It’s been nearly 16 months since 14,000 gallons of fuel and water leaked from the Red Hill Bulk Fuel Storage Facility in Honolulu, Hawaii. Located merely 100 feet above the Southern O’ahu Basal Aquifer, the military fuel storage facility’s leaking drain line poisoned the main fresh water source for 100,000 people, causing oral chemical burns, stomach pain, sore throats, rashes, headaches and vomiting, among other illnesses for residents relying on that water. More than 93,000 residents were affected, and 3,500 families were forcibly displaced, with many staying in Waikiki hotels for months on end as the Navy began cleanup early last year.
Although the Department of Defense provided temporary housing and emergency assistance to those impacted by its negligence, it didn’t come without a price. In fact, for some, the funding they received for temporary housing is considered taxable income by the Internal Revenue Service, with recipients quite literally paying the U.S. government back for the funds they received.
Civilians and locals living on the Navy’s water system are being disproportionately impacted by these taxes, according to Jamie Williams, a former resident of the Red Hill Mauka Army housing. Williams told Truthout that in places like Kapilina (a civilian housing site located near Pearl Harbor), communities needed to mobilize just for the Navy to consider giving them the emergency assistance they now need to pay for. “Compared to active military families like mine, the Navy initially had no intention of giving [locals] temporary housing or clean water. It took weeks and a lot of agitation to get the military to treat non-military residents affected by their mess. And now to add insult to injury, [locals] are receiving tax bills where they weren’t being helped in the first place,” Williams told Truthout.
Meanwhile, Kat McClanahan, a resident impacted by the Red Hill leak, told Hawaii News Now, “We are not even done paying our medical bills and now we are going to start [being] taxed on something that was forced on us by the Navy’s mistake.” Despite being granted $23,000 to cover her medical and relocation expenses, her 1099 tax form is considering those funds as extra income, meaning she will owe an estimated $3,400 back in taxes.
Democratic Sen. Mazie Hirono of Hawaii stresses that she will push the Defense Department and the IRS to ensure no one is forced to pay taxes on relief payments. Meanwhile, a delegation of Hawaiian senators and federal representatives recently wrote a detailed letter to Acting Commissioner Douglas O’Donnell demanding that the IRS exempt emergency assistance from taxation under the Stafford Act. This, they emphasized, would ensure that impacted families do not take on additional burdens caused by the Navy’s own negligence:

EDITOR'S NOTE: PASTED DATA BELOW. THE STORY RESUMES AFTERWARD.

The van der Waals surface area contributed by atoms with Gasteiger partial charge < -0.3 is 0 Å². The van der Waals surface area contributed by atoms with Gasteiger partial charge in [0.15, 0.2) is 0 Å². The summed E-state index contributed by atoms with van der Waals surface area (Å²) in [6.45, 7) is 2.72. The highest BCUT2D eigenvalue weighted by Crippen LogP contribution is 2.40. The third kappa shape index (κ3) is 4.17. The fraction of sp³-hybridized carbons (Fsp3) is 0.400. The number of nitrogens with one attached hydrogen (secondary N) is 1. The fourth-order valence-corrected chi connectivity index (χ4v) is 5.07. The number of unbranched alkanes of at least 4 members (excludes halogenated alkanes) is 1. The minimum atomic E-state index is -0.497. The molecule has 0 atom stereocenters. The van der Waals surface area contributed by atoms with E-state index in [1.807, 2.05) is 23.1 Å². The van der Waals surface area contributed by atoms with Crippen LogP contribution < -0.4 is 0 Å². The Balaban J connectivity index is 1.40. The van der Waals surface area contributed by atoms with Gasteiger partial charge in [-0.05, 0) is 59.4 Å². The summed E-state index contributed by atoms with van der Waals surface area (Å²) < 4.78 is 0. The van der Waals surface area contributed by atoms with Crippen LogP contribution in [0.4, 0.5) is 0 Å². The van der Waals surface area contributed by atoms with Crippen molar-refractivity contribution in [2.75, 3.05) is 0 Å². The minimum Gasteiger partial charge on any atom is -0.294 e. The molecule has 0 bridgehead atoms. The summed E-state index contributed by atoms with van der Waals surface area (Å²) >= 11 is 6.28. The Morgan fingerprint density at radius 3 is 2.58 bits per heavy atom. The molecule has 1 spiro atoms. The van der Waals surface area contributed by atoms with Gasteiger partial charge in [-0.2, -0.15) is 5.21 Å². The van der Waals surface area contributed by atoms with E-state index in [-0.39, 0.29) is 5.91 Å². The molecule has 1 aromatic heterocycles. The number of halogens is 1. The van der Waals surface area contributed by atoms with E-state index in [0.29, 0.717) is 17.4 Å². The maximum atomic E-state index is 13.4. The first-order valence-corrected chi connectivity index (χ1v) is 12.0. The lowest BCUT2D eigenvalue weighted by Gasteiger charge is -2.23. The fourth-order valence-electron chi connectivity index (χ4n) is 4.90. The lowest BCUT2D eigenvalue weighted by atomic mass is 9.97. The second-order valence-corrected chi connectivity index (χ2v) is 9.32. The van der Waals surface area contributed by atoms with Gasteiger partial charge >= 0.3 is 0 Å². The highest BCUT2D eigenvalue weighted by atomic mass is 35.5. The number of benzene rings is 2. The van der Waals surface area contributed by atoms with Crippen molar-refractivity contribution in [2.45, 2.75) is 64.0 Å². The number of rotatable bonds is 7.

This assistance was a necessary emergency response to a crisis caused by the Department of Defense…. Just as assistance provided to individuals by the Federal Emergency Management Agency under the Stafford Act is exempted under Section 139 of the Internal Revenue Code, we believe the Red Hill emergency assistance should also be exempted. Individuals dislocated by Red Hill should not have to take on additional tax burdens because of the emergency assistance provided to them in a time of great need due to a crisis caused by the federal government.
For years, Hawaiian activists and grassroots organizers have called for the World War II-era facility to be shut down in order to avoid more crises like this one — and they are not letting up. Just last week, Oahu Water Protectors released a statement via Twitter demanding that Red Hill tanks be classified as non-essential to ensure the facility is unable to be reused again. They also demanded that the military begin testing soil and water for “forever chemicals,” known as Per- and Polyfluoroalkyl Substances (PFAS) which, according to Hawaiian grassroots organizer Hanaloa Helela, continue to threaten the livelihood of residents even after pipes have been flushed.
“So many folks are still complaining about symptoms because of the residual fuel that’s clinging to various places within the water system,” Hanaloa told Truthout. “This is not just about contaminated water; it’s about contaminated pipes and wells.”